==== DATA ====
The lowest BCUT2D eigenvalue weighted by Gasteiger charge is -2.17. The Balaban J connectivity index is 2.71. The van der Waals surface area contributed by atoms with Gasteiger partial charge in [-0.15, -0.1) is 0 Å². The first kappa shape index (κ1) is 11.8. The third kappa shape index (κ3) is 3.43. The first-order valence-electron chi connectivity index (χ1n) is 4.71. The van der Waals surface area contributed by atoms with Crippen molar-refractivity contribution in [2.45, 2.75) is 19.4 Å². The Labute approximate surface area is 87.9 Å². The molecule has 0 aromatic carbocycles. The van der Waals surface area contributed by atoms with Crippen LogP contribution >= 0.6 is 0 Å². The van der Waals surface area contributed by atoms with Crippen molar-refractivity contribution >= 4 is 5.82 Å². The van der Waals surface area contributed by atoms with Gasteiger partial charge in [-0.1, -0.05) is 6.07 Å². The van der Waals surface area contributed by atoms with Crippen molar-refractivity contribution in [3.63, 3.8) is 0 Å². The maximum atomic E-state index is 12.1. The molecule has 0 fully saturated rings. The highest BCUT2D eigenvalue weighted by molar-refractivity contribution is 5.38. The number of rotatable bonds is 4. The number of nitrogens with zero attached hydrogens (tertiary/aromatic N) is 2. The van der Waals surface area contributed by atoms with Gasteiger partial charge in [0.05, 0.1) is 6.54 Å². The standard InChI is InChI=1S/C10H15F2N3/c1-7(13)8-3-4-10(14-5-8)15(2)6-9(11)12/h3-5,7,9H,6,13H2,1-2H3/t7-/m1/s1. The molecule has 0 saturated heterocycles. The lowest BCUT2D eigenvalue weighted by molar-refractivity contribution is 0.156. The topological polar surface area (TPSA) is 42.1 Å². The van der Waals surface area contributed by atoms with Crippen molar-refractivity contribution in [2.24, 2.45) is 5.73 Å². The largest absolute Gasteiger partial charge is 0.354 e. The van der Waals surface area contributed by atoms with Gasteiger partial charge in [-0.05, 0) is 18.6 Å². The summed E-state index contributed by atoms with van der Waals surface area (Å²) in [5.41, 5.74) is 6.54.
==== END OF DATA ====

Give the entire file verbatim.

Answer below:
The lowest BCUT2D eigenvalue weighted by Gasteiger charge is -2.17. The Balaban J connectivity index is 2.71. The van der Waals surface area contributed by atoms with Gasteiger partial charge in [-0.15, -0.1) is 0 Å². The first kappa shape index (κ1) is 11.8. The third kappa shape index (κ3) is 3.43. The first-order valence-electron chi connectivity index (χ1n) is 4.71. The van der Waals surface area contributed by atoms with Crippen molar-refractivity contribution in [2.45, 2.75) is 19.4 Å². The Labute approximate surface area is 87.9 Å². The molecule has 0 aromatic carbocycles. The van der Waals surface area contributed by atoms with Crippen LogP contribution >= 0.6 is 0 Å². The van der Waals surface area contributed by atoms with Crippen molar-refractivity contribution >= 4 is 5.82 Å². The van der Waals surface area contributed by atoms with Gasteiger partial charge in [-0.1, -0.05) is 6.07 Å². The van der Waals surface area contributed by atoms with Crippen molar-refractivity contribution in [3.63, 3.8) is 0 Å². The maximum atomic E-state index is 12.1. The molecule has 0 fully saturated rings. The highest BCUT2D eigenvalue weighted by molar-refractivity contribution is 5.38. The number of rotatable bonds is 4. The number of nitrogens with zero attached hydrogens (tertiary/aromatic N) is 2. The van der Waals surface area contributed by atoms with Gasteiger partial charge in [0.05, 0.1) is 6.54 Å². The standard InChI is InChI=1S/C10H15F2N3/c1-7(13)8-3-4-10(14-5-8)15(2)6-9(11)12/h3-5,7,9H,6,13H2,1-2H3/t7-/m1/s1. The molecule has 0 saturated heterocycles. The lowest BCUT2D eigenvalue weighted by molar-refractivity contribution is 0.156. The topological polar surface area (TPSA) is 42.1 Å². The van der Waals surface area contributed by atoms with Crippen molar-refractivity contribution in [2.24, 2.45) is 5.73 Å². The largest absolute Gasteiger partial charge is 0.354 e. The van der Waals surface area contributed by atoms with Gasteiger partial charge in [-0.05, 0) is 18.6 Å². The summed E-state index contributed by atoms with van der Waals surface area (Å²) in [5.41, 5.74) is 6.54.